Author(s): Yokoyama T, Masuda Y, Sakai T, Tanaka S, Tomita K
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Abstract The effects of a new dihydropyridine derivative, NZ-105, on renal function were investigated in anesthetized spontaneously hypertensive rats. Intravenous injection of NZ-105 (0.01 and 0.03 mg/kg of body weight) significantly increased the urine flow rate (UV) and renal absolute excretion of sodium and chloride. Potassium excretion also increased significantly, but it was relatively slight in comparison with sodium or chloride excretion. There was a decrease in mean blood pressure (-14.5 +/- 2.3 and -22.3 +/- 3.4 mm Hg, 20 min after the administration of 0.01 and 0.03 mg/kg of body weight, respectively). The glomerular filtration rate (GFR) was not changed; however, the renal plasma flow (RPF) was significantly increased. The tubular site of action of NZ-105 was investigated by the lithium clearance technique. Intravenous injection of NZ-105 inhibited sodium reabsorption beyond the proximal tubules about four to five times more effectively than at the proximal tubules. In conclusion, intravenous administration of NZ-105 in anesthetized spontaneously hypertensive rats caused diuretic and natriuretic action. The possible site of diuretic action may be mainly at the nephron segments beyond the proximal tubules.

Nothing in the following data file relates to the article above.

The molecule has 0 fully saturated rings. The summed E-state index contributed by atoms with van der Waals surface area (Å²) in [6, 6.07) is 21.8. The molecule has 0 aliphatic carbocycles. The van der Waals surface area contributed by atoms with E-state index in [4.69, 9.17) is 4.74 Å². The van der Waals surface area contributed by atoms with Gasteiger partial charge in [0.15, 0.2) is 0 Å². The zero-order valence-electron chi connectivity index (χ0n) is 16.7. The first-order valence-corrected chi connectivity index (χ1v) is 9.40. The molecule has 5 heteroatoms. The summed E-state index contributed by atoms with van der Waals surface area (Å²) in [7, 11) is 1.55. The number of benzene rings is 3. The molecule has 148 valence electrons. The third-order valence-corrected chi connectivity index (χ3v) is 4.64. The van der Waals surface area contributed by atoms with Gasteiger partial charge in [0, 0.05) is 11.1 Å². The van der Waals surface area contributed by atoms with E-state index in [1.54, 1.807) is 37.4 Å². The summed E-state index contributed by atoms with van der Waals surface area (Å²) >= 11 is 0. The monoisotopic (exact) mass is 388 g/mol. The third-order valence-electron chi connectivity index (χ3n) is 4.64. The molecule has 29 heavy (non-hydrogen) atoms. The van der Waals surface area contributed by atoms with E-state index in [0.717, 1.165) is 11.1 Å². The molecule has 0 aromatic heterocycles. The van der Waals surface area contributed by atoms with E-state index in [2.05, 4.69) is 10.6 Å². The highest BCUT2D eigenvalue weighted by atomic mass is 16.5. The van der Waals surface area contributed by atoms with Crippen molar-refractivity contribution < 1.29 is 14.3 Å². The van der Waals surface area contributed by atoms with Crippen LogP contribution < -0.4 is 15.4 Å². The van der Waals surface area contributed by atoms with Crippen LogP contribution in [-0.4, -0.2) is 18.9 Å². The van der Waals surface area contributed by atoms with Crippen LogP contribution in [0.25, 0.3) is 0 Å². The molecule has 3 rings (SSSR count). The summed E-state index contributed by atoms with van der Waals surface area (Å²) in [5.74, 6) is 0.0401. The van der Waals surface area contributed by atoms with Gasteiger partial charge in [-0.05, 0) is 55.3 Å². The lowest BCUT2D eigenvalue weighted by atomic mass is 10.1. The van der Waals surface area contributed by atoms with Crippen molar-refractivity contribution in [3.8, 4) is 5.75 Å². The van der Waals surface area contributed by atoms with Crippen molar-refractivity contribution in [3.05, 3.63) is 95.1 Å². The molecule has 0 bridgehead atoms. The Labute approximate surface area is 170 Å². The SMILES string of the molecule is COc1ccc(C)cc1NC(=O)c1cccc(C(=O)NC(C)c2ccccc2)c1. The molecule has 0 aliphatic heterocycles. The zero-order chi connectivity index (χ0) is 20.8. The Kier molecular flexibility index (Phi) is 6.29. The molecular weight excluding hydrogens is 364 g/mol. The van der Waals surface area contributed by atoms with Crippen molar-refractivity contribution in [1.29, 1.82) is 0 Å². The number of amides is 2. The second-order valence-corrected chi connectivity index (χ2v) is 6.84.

This article was published in J Cardiovasc Pharmacol
and referenced in Medical & Surgical Urology